SHANGHAI: China’s yuan slipped against the dollar on Wednesday, pulling back after notching its biggest daily gain since October a day earlier, as data showed continued capital outflows from Chinese bonds in April.
Foreign investors cut their holdings of onshore yuan bonds for the third consecutive month in April, the data showed, the longest such stretch on record.
The figures supported data from the International Institute of Finance (IIF) last week showing the largest quarterly capital outflows on record for China in the first quarter.
With the dollar for the moment halting its march higher after touching a 20-year peak late last week, traders said the yuan could see broad swings in the near term, though expectations of rate hikes by the US Federal Reserve would continue to support the US currency.
“In the near term the dollar index may continue to correct, but for the yuan there’s a sense that it could move both up and down,” said a trader.
Federal Reserve Chair Jerome Powell on Tuesday added to concerns that the US central bank might take a more hawkish approach to bringing surging prices under control, vowing to raise rates as high as needed to kill inflation.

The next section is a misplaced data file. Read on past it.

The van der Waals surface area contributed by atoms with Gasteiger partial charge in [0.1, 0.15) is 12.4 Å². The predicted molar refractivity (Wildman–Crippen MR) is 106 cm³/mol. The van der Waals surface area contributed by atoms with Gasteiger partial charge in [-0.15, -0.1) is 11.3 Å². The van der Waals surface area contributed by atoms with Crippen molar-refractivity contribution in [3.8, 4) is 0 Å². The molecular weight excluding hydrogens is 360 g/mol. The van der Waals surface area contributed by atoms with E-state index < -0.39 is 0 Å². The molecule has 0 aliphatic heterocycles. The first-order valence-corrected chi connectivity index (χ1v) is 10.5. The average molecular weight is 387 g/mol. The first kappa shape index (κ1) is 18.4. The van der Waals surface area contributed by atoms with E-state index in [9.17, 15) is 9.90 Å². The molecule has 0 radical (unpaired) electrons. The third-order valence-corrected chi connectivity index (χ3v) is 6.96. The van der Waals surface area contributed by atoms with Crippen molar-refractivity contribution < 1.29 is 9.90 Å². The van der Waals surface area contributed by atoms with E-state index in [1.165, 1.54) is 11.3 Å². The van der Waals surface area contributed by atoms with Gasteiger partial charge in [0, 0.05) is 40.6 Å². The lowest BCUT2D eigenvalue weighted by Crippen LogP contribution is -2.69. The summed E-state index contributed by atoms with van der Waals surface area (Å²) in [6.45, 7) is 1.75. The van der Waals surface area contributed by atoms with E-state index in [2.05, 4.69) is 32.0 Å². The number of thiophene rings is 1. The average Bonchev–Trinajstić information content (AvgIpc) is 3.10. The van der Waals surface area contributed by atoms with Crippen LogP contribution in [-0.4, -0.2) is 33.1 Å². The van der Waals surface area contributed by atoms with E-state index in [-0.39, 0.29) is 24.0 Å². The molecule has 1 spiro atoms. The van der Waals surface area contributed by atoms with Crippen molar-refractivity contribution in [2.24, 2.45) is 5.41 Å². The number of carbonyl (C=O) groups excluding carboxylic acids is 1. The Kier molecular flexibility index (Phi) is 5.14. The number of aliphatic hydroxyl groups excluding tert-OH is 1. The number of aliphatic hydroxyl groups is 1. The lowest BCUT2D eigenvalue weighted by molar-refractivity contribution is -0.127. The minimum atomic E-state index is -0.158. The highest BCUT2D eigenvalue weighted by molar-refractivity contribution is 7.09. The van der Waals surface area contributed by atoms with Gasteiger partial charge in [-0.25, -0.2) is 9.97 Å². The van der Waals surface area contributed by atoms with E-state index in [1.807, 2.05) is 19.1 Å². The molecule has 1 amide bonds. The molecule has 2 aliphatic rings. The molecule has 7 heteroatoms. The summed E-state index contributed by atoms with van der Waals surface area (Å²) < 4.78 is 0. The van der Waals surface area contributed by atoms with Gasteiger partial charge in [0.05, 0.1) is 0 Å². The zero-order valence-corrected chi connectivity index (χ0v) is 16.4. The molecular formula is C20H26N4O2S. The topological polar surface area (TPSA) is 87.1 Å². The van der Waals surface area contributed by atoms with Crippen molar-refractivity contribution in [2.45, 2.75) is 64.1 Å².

Meanwhile, offering a small boost of hope for the Chinese economy, China’s financial hub of Shanghai on Wednesday reported its fourth straight day of zero community spread of COVID-19, though huge pressure remains to keep the virus at bay.
And in Beijing’s latest move to provide a fillip to struggling companies, Chinese Vice-Premier Liu He told tech executives on Tuesday that the government supports the development of the sector and tech firm public listings.
Early on Wednesday, the People’s Bank of China (PBOC) set the yuan’s daily midpoint at 6.7421 per dollar, more than 400 pips firmer than the previous day’s fixing.
Onshore spot yuan opened at 6.7370 per dollar and slipped to 6.7505 by midday, 129 pips weaker than Tuesday’s late session close. The currency had leapt nearly 500 pips on Tuesday as it recorded its biggest daily gain since Oct. 19.
The offshore yuan also weakened, softening to 6.7648 from a close of 6.7413.
FX analysts at Maybank said a narrowing spread between the onshore and offshore yuan suggested further downward pressure on the yuan was easing, possibly due to the broader dollar decline and easing COVID lockdowns.
Liu’s comments and other recent economic support measures, including mortgage rate cuts, had also likely boosted sentiment, they said.
“That said, newly released new home prices for April likely reminded market players that China is not at all out of the woods.”
Prices of new homes in China fell for the first time month-on-month since December in April, hit by weak demand in small cities and widespread lockdowns.